This week the Victorian government announced that hospitality workers will be able to complete their Responsible Service of Alcohol (RSA) training program online. It is one of the many changes being made by the state government to reduce red tape and make it easier for Victorians to have their RSA certification recognised nationally.
The decision was warmly welcomed by Andrew Wilsmore, CEO, Alcohol Beverages Australia who said: “We applaud the decision by Victoria to move RSA training online and importantly recognise any other jurisdiction’s RSA qualification with the simple completion of a free online refresher course.”
From Monday 12 October 2020, anyone with an RSA obtained through face to face or online training from an Registered Training Organisation (RTO) in a state or territory outside of Victoria will be able to complete the free online RSA bridging course to have their qualification recognised.
Victorian RTOs accredited by the Commission can now deliver the nationally accredited RSA training course – as an approved initial RSA course – and from Monday, 12 October, RTOs can deliver RSA training online with prior approval from the Commission.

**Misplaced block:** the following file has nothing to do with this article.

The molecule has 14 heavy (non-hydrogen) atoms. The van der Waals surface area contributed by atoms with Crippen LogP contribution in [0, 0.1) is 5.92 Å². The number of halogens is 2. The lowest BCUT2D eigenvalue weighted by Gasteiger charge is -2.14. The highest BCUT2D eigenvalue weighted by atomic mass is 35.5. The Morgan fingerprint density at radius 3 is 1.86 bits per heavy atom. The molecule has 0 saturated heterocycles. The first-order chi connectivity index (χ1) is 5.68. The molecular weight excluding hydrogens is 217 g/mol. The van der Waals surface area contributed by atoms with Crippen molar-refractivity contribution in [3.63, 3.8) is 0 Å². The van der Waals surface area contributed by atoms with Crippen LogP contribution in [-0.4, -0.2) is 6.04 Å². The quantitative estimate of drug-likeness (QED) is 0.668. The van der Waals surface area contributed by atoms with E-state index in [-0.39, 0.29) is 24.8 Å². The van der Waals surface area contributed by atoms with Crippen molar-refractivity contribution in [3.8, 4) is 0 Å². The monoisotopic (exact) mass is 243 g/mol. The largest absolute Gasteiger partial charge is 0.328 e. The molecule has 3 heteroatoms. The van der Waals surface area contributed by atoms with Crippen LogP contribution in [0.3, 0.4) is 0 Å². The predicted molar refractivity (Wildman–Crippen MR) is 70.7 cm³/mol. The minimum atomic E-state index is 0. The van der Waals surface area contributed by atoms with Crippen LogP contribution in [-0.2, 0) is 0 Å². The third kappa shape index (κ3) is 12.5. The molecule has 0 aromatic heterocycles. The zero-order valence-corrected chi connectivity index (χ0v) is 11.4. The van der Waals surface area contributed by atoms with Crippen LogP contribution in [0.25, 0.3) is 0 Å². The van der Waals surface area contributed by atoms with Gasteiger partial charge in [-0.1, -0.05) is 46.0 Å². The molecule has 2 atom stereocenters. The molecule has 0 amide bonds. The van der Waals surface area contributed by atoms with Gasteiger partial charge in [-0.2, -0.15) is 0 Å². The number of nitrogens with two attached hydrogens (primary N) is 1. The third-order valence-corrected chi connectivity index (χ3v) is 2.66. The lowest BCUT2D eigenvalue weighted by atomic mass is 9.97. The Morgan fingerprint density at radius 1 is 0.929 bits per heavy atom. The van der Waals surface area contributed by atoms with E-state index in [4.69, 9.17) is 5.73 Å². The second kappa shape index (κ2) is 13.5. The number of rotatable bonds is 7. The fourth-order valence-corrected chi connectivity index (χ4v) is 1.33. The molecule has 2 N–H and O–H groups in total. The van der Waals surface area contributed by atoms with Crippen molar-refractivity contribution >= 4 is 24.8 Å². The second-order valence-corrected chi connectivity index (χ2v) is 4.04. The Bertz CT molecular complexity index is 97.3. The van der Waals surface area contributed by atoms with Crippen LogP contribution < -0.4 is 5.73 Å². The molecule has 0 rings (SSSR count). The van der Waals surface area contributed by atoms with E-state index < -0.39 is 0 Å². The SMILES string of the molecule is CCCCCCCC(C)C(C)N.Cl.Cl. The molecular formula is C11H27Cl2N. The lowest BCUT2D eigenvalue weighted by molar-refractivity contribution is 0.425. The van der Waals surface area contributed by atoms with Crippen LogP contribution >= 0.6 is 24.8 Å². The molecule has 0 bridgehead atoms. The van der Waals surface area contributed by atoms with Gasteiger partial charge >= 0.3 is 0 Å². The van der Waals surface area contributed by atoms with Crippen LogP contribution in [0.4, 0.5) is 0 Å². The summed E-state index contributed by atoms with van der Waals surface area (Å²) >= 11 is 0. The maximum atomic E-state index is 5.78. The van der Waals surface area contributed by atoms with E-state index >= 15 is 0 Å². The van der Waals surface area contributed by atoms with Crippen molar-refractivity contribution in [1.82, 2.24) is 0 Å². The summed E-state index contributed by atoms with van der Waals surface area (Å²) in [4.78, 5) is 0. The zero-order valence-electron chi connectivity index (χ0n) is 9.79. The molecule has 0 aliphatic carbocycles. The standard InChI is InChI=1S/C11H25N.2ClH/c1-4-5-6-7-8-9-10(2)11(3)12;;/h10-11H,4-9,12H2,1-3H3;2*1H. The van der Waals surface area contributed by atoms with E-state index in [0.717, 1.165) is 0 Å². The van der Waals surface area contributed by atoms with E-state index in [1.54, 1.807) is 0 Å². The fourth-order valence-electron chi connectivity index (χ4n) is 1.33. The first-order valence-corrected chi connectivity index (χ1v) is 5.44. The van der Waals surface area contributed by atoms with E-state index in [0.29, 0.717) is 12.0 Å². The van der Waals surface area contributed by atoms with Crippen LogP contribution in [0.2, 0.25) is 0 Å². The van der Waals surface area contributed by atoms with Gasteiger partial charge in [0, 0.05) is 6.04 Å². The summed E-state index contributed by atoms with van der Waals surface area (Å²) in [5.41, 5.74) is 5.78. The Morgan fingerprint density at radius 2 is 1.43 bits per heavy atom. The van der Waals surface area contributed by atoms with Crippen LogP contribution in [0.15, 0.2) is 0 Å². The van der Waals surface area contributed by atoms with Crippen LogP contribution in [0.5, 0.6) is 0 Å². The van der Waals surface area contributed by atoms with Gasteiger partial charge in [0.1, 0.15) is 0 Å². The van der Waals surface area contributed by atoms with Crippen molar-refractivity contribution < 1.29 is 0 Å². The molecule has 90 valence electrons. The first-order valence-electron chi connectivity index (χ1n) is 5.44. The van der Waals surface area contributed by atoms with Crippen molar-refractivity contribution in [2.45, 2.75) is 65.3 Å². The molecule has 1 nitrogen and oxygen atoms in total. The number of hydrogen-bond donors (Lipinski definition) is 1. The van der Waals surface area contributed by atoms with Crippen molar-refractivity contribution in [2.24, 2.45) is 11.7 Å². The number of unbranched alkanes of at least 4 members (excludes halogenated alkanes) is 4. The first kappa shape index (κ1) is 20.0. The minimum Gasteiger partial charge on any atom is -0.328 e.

However, for Mr Wilsmore, twenty years on from when COAG recommended that states and territories achieve a nationally recognised RSA certificate, there is still a way to travel.
“The half million Australians working in hospitality, retail and tourism who serve beers, wines and spirits are required to hold a Responsible Service of Alcohol qualification, but many states and territories won’t recognise a certificate issued in another jurisdiction,” he said.
“This means hospitality workers will often have to re-sit at their own or their employers expense a largely similar training course if they relocate. A winemaker, brewer or distiller wanting to showcase their product will often have to sit a number of tests and have several RSA certificates just to conduct tasting events across the country.
“We encourage other states and territories to mirror the Victorian move and remove a cost and barrier to industry employment.”